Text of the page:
Umbo‘s Mystery of the Street (1928) likewise demanded a second look at William Klein‘s Down from my hotel window (1954). While Umbo turned his overhead viewer upside down to render the reality of his street scene purposefully dubious, Klein is merely elated at returning to New York City. The scene below, for him, captures its gritty energy: a crowd gathers around three parked cars, one with passenger side doors mysteriously ajar. We cannot tell for certain in the hazy, light-saturated print, but another of the cars, with its dichromatic hood, appears to be a police cruiser. Though their projects are not identical, both artists, like those discussed by Dyer, are attracted to the window by its irresistible promise: to render the photographer invisible.

Interior Detail, Château Impérial (1867) by Charles-David Winter anticipates the “eternal arcade” and its “inbuilt capacity for memory” (Dyer) that Evans captured by photographing a seemingly endless corridor reflected in a mirror in 1931. Ironically, Winter’s image appears to be the older, haunted version of the later photo by Evans. The mantle below the mirror is rotten with time; the shadows that gradually swallow the corridor are denser. And though we know the black veil is really just Winter beneath the photographer’s sheet, the spectral figure tucked into the bottom right corner consumes the viewer’s attention. Evans’s image is unadulterated by this presence. As Dyer notes, Evans “liked to ‘suggest people sometimes by their absence.'” Winter suggests absence by his presence.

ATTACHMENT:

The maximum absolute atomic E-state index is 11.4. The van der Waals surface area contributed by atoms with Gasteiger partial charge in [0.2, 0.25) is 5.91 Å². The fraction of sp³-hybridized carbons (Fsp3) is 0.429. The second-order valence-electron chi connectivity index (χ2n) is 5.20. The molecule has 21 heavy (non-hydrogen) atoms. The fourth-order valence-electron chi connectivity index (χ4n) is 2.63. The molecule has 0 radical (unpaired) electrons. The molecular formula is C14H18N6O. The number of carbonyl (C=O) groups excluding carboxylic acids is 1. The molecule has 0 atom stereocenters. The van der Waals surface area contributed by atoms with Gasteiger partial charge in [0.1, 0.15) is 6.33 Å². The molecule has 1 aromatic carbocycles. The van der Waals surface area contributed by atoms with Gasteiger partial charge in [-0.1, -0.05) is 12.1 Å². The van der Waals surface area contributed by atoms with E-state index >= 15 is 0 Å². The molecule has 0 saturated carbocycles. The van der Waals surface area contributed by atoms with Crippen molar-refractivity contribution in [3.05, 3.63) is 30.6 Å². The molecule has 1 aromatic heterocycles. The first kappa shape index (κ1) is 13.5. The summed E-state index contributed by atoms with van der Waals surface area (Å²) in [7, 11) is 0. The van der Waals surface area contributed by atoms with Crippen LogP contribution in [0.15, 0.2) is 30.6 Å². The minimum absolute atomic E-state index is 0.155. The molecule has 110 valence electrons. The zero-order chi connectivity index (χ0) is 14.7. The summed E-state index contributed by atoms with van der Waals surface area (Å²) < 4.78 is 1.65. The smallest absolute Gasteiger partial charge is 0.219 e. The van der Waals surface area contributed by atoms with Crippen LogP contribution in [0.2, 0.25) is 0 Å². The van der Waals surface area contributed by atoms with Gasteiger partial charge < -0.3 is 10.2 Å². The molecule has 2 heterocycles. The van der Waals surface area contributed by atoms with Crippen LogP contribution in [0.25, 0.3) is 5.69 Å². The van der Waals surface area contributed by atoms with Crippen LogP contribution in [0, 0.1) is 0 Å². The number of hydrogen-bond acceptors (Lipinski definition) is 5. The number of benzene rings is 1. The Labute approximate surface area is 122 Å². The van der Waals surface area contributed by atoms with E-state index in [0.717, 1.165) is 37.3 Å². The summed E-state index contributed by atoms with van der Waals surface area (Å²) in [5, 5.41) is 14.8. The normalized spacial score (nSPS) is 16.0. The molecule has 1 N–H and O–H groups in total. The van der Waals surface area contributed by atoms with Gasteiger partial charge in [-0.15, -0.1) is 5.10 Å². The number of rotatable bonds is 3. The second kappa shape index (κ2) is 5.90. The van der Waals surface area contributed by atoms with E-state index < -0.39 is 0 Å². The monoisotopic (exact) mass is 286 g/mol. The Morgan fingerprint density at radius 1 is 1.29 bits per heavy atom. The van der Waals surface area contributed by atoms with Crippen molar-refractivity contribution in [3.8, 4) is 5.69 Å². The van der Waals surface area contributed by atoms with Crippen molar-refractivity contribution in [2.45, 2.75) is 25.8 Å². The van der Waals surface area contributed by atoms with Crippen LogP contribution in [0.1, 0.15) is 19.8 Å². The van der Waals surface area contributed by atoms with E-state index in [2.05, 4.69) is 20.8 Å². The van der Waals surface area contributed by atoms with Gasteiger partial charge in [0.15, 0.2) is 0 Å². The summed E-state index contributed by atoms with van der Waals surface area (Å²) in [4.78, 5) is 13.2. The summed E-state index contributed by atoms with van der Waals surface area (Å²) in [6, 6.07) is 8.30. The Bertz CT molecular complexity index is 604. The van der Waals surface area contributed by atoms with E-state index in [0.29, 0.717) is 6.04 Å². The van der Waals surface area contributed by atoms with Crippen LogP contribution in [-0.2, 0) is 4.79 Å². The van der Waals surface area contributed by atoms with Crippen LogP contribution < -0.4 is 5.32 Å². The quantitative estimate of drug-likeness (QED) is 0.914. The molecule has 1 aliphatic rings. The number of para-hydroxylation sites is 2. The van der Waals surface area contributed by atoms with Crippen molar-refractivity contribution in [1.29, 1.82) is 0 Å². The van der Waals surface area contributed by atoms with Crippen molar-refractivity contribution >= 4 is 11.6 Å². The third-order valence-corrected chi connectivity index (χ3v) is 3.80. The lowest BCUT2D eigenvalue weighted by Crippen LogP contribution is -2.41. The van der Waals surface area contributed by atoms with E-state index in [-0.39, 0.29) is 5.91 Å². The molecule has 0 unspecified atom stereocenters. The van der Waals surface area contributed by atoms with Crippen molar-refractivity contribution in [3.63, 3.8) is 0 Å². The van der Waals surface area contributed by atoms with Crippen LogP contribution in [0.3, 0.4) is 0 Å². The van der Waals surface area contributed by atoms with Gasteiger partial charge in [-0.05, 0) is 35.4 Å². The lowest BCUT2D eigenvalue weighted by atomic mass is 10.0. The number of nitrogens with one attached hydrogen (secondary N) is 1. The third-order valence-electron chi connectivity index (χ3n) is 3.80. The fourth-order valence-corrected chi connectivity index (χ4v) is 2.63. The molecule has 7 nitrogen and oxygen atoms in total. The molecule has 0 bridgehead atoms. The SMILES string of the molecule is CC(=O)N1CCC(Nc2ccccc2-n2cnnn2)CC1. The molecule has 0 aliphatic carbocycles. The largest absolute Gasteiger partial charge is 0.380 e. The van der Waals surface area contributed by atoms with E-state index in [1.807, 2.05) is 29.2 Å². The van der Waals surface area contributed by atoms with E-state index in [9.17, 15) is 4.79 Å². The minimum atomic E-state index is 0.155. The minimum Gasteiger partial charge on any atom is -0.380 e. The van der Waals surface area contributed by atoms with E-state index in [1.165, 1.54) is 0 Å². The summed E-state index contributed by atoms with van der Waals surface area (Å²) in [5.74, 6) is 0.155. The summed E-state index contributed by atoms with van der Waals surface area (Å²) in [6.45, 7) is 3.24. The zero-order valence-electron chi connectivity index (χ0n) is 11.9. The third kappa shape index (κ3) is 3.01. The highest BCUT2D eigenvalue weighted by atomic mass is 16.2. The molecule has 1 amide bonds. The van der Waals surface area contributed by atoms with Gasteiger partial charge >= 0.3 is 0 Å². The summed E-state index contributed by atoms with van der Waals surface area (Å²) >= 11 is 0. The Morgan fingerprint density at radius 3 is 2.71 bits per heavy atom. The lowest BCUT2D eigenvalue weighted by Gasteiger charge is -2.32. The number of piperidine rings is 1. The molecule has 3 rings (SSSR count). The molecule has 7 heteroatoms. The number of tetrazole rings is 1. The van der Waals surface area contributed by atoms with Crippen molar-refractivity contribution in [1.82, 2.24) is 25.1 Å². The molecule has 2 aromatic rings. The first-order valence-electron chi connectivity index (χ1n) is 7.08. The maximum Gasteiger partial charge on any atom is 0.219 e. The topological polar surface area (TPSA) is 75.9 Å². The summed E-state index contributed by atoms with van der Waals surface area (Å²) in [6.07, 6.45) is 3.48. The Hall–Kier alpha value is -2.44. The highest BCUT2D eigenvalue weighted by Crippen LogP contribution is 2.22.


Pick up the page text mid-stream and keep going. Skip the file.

And in the last photograph, Dyer’s man in the black hat and cloak. Throughout photographic history, he is always obscured, in retreat or distant from the picture plane. Stieglitz encountered him on Fifth Avenue in 1900. Strand photographed him in Central Park in 1913. Andre Kertész couldn’t escape him. And in Steve Schapiro’s image of him in 1961, he steps into a thick fog, “marked by elegy and nostalgia,” Dyer says, he “prepares to pass away, disappear.” If this is the case, then perhaps he first stepped into the frame for Louis-Auguste Bisson and August-Rosalie Bisson in Portal of Saint Ursin, Bourges (1855). Staring up at a set of Romanesque doors installed in a more modern building (gazing at time out of place?), he offers only the top of his top hat. Here, he sets his precedence for occlusion in the Old World.

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Filed under Books, Culture, Museums, New York City, Photography